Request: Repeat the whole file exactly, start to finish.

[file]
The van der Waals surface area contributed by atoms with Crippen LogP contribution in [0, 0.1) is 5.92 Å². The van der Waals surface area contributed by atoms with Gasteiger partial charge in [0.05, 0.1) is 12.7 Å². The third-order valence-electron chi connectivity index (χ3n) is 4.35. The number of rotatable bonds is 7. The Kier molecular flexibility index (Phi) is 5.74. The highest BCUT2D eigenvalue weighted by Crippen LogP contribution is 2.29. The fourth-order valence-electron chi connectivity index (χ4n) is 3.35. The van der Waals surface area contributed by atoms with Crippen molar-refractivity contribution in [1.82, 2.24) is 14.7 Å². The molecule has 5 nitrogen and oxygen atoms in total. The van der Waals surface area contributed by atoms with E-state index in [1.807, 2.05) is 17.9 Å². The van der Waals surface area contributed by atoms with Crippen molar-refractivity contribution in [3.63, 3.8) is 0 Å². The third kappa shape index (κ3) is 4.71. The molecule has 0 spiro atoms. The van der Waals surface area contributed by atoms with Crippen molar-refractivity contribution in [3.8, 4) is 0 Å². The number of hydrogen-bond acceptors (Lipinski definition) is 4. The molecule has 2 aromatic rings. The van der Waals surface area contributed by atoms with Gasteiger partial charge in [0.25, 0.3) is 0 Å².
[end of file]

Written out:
The van der Waals surface area contributed by atoms with Crippen LogP contribution in [0, 0.1) is 5.92 Å². The van der Waals surface area contributed by atoms with Gasteiger partial charge in [0.05, 0.1) is 12.7 Å². The third-order valence-electron chi connectivity index (χ3n) is 4.35. The number of rotatable bonds is 7. The Kier molecular flexibility index (Phi) is 5.74. The highest BCUT2D eigenvalue weighted by Crippen LogP contribution is 2.29. The fourth-order valence-electron chi connectivity index (χ4n) is 3.35. The van der Waals surface area contributed by atoms with Crippen molar-refractivity contribution in [1.82, 2.24) is 14.7 Å². The molecule has 5 nitrogen and oxygen atoms in total. The van der Waals surface area contributed by atoms with E-state index in [1.807, 2.05) is 17.9 Å². The van der Waals surface area contributed by atoms with Crippen molar-refractivity contribution in [3.63, 3.8) is 0 Å². The third kappa shape index (κ3) is 4.71. The molecule has 0 spiro atoms. The van der Waals surface area contributed by atoms with Crippen molar-refractivity contribution in [3.8, 4) is 0 Å². The number of hydrogen-bond acceptors (Lipinski definition) is 4. The molecule has 2 aromatic rings. The van der Waals surface area contributed by atoms with Gasteiger partial charge in [0.25, 0.3) is 0 Å².